Maverick Citizen

Maverick Citizen Op-Ed

Justice Department insists on ‘unconstitutional’ Traditional Courts Bill

Justice Department insists on ‘unconstitutional’ Traditional Courts Bill
The Traditional Courts Bill denies people living in rural areas their constitutional right to freedom of cultural association. (Illustration: newframe.com/ Anastasya Eliseeva)

At the centre of the contention over this bill is why the clause allowing people to voluntarily submit to traditional courts has been taken out when voluntary cultural association is a right guaranteed in the Constitution.

Last week, Maverick Citizen hosted a webinar on whether the current Traditional Courts Bill being considered by Parliament is constitutional. 

The bill was tabled for discussion by the justice portfolio committee on 10 February 2021, where MPs felt it needed to be submitted for legal opinion on whether the exclusion of the “op-out” clause – which allows people in rural areas to voluntarily associate with traditional leadership or not – was constitutional. This is in light of Section 31 of the Constitution which says everyone is guaranteed the right to voluntary cultural, linguistic and religious community.

MPs also expressed concern about legal representation being restricted by the bill, and the constitutionality of this. According to Section 35 of the Constitution: “Every accused person has a right to a fair trial, which includes the right to choose, and be represented by, a legal practitioner, and to be informed of this right promptly.”

The legal opinion, presented by parliamentary legal adviser Phumelele Ngema, said the bill was not unconstitutional because it did not expressly prohibit people living under traditional authority from opting out of the traditional courts. It also held that not having legal representation is not unconstitutional because customary law inherently prohibits legal representation because traditional courts work mainly through mediation and arbitration.

However, MPs still had questions about what the impact of not having an opt-out clause would be, as well as who would sit on the mediation committee in these courts, given that legal representation would not be allowed.

DA MP Glynnis Breytenbach was particularly stinging: “I differ sharply with the conclusion. The bill is unconstitutional. If this committee approves it and the [National Assembly] passes it, this committee will be humiliated. It will be the justice committee that approved an unconstitutional bill that fundamentally affects [the] rights of a vast number of South Africans.”

In a memo to the committee, the Land and Accountability Research Centre disagreed with the Department of Justice’s argument that it is not necessary to include the opt-out clause on the grounds that customary law is by nature consensual, as guaranteed in sections 30 and 31 of the Constitution. 

The centre said the truth is very different on the ground, in that there have been attempts by people to opt out that have met resistance from traditional leaders and officials. “The Cala Reserve community sought to assert their customary  right to elect their own headman. The Amahlathi community asserted their right to choose their own customary governance structure. In both instances the communities were forced to go to court to defend their section 30 and 31 rights. Instead of recognising these rights, [the Department of Cooperative Governance and Traditional Affairs) vigorously supported traditional  leaders in opposing these applications at every turn.”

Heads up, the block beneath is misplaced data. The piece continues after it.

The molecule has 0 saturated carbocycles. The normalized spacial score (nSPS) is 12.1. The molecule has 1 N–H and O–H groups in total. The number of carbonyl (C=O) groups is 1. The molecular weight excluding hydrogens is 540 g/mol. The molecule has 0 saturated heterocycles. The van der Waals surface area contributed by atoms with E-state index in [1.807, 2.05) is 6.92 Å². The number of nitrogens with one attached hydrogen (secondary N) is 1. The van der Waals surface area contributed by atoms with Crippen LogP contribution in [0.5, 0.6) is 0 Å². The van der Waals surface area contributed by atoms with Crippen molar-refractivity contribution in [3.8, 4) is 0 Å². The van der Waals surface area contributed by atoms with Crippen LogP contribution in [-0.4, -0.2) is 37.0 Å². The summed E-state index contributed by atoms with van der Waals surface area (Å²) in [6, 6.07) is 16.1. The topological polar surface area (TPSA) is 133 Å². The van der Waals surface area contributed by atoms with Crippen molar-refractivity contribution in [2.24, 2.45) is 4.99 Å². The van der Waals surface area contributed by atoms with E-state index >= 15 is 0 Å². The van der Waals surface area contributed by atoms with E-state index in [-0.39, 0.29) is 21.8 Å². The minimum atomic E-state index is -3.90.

It went on to critique the role of the justice of the peace in the bill: “The intercession of the justice of the peace may provide a veneer of  fairness and oversight, but s/he has no power to transfer a matter from the  traditional court to the magistrates’ court, whatever circumstances s/he finds. Their power is to summon the person back to the traditional court, which is the only body with the power to decide the fate of the person who refused to appear before it.”

In addition, the centre has pointed out a key factual flaw in the legal opinion, on which it says the Justice Department’s argument hinges – that the bill is a forum for dispute resolution according to the principle of voluntary participation by all parties, but this does not appear in the current (D version) of the bill because it was deleted by then parliamentary chairperson Mathole Motshekga in 2018. 

It is important to note that this is not the first time the bill has been referred for legal opinion over its constitutionality. In fact it was the Department of Justice’s position in 2018 that removing the opt-out clause would be unconstitutional. However, in 2021 it is arguing the opposite and has explicitly excluded the clause.

The discussion on the bill’s legal opinion is still before the justice portfolio committee. DM/MC

Gallery

Comments - Please in order to comment.

  • Ian McGill says:

    Being of Scots descent I appreciate culture but the Scots are no longer ruled by clan chiefs and lairds. Do South Africans want to live in the modern world or stay in the kraal?

  • Johan Buys says:

    this is 2021. What if a traditional court decides A outcome that flies in face of The Law?

    Does Japie Platteland have the option to subject himself to his Voorvaders Komitee rather than the local Magistrate?

    Let’s get rid of this colonial concept of people in leopard skins ruling people.

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